US and 15 others denounce EU regulations on agricultural products at WTO


GENEVA (Reuters) – The United States and 15 other countries on Thursday launched a broad round of criticism of the European Union, saying its “risk-based” approach to regulating pesticides and other “essential tools Used by farmers harmed livelihoods around the world.

Their statement, submitted to the World Trade Organization, said the EU’s approach created great uncertainty and diverged from science-based risk assessments, creating disruptions that threatened to escalate significantly in coming years.

They called on the EU to reassess its approach to product approvals, to use internationally accepted methods to set tolerance levels for potentially harmful ingredients and to stop “unnecessarily and inappropriately” restricting trade.

The declaration was supported by Australia, Brazil, Canada, Colombia, Costa Rica, Dominican Republic, Ecuador, Guatemala, Honduras, Malaysia, Nicaragua, Panama, Paraguay, Peru, the United States and Uruguay.

They said farmers need to be able to access “a full range of safe tools and technologies” in order to meet the challenge of producing more food.

“Yet the choice of safe tools by our farmers is increasingly compromised by regulatory barriers that are not based on internationally recognized risk analysis principles and do not take into account other approaches to achieve the regulatory objectives, ”they said.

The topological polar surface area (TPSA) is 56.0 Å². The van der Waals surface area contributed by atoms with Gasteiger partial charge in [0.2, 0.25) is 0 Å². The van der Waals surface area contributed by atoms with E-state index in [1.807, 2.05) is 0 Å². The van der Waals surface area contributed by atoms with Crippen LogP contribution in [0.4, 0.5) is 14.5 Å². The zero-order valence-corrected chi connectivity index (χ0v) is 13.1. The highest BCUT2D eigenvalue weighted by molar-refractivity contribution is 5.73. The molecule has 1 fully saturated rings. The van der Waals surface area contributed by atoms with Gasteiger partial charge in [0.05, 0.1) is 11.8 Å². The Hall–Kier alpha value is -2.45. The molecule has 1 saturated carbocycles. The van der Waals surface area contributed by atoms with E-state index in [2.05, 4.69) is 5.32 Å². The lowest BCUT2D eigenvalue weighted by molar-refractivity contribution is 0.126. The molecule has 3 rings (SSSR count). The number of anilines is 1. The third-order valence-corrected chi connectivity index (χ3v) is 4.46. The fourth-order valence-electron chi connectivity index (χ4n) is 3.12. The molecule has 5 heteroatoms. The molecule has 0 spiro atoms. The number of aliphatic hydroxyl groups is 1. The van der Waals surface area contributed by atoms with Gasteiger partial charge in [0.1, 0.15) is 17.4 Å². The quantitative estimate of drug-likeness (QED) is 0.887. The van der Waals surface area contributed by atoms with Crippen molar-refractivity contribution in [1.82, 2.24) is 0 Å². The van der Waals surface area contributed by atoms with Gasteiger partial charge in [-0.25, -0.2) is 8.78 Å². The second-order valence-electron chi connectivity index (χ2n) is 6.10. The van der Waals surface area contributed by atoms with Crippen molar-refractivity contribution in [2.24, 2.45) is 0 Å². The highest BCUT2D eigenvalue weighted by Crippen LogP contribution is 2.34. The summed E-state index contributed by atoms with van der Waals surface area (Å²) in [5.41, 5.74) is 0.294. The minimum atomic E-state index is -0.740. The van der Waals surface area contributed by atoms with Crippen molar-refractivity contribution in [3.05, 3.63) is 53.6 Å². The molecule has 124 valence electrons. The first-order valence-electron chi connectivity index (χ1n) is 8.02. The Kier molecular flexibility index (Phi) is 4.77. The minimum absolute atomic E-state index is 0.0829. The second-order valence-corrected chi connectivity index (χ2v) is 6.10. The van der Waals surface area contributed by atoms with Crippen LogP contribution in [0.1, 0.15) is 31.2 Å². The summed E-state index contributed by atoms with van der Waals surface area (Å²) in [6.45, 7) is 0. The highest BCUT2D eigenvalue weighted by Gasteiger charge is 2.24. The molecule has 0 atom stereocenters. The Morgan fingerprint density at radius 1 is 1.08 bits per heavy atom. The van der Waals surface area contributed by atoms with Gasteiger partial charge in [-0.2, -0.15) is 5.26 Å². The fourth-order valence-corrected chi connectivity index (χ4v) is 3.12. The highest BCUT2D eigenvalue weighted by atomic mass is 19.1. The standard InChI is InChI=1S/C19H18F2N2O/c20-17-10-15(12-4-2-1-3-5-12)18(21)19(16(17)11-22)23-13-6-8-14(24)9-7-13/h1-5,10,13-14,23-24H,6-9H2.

“This is already having a substantial negative impact on the production and trade of safe food and agricultural products, an impact which is likely to increase in the future.”

The statement, sent for debate at the WTO’s Council for Trade in Goods later this month, said the EU had effectively banned certain substances that other WTO members considered safe.

“By implementing these measures, it appears that the EU is unilaterally trying to impose its own national regulatory approach on its trading partners,” they said.

Despite repeated requests to the WTO over the past four years, the EU had failed to explain what level of protection it was seeking or what risks it was trying to mitigate, and it had ignored comments on the draft regulations, they declared.

The EU suggested that farmers could find “alternatives” to comply with EU rules, but such demands ring hollow, the statement said, as many farmers lacked economically viable options, with a disproportionate effect on millions of families dependent on agriculture in developing economies and least developed countries.

Reporting by Tom Miles; Editing by Gareth Jones


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